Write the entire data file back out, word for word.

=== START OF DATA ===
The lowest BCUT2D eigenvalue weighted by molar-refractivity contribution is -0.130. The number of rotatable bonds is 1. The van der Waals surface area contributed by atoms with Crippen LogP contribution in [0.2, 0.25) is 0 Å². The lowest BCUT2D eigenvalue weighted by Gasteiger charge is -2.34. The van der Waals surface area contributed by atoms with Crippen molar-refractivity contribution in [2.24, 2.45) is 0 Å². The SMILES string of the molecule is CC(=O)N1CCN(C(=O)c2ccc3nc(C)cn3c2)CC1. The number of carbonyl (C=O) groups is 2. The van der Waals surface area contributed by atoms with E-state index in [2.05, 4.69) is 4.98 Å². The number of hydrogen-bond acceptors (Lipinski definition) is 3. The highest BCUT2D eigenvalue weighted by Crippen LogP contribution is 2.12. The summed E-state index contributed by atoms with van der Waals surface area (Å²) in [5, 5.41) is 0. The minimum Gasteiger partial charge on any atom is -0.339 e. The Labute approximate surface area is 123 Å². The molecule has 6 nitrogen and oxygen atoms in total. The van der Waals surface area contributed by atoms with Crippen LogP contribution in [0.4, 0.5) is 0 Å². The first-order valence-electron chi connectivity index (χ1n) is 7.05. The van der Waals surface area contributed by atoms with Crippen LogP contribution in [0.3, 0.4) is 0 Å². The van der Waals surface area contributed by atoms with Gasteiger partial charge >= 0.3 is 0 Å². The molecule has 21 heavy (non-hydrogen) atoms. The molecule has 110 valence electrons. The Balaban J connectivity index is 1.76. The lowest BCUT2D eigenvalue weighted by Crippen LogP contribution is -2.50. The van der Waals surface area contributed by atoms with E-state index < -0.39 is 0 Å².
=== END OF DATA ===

The lowest BCUT2D eigenvalue weighted by molar-refractivity contribution is -0.130. The number of rotatable bonds is 1. The van der Waals surface area contributed by atoms with Crippen LogP contribution in [0.2, 0.25) is 0 Å². The lowest BCUT2D eigenvalue weighted by Gasteiger charge is -2.34. The van der Waals surface area contributed by atoms with Crippen molar-refractivity contribution in [2.24, 2.45) is 0 Å². The SMILES string of the molecule is CC(=O)N1CCN(C(=O)c2ccc3nc(C)cn3c2)CC1. The number of carbonyl (C=O) groups is 2. The van der Waals surface area contributed by atoms with E-state index in [2.05, 4.69) is 4.98 Å². The number of hydrogen-bond acceptors (Lipinski definition) is 3. The highest BCUT2D eigenvalue weighted by Crippen LogP contribution is 2.12. The summed E-state index contributed by atoms with van der Waals surface area (Å²) in [5, 5.41) is 0. The minimum Gasteiger partial charge on any atom is -0.339 e. The Labute approximate surface area is 123 Å². The molecule has 6 nitrogen and oxygen atoms in total. The van der Waals surface area contributed by atoms with Crippen LogP contribution in [0.4, 0.5) is 0 Å². The first-order valence-electron chi connectivity index (χ1n) is 7.05. The van der Waals surface area contributed by atoms with Crippen LogP contribution in [0.3, 0.4) is 0 Å². The van der Waals surface area contributed by atoms with Gasteiger partial charge >= 0.3 is 0 Å². The molecule has 21 heavy (non-hydrogen) atoms. The molecule has 110 valence electrons. The Balaban J connectivity index is 1.76. The lowest BCUT2D eigenvalue weighted by Crippen LogP contribution is -2.50. The van der Waals surface area contributed by atoms with E-state index < -0.39 is 0 Å².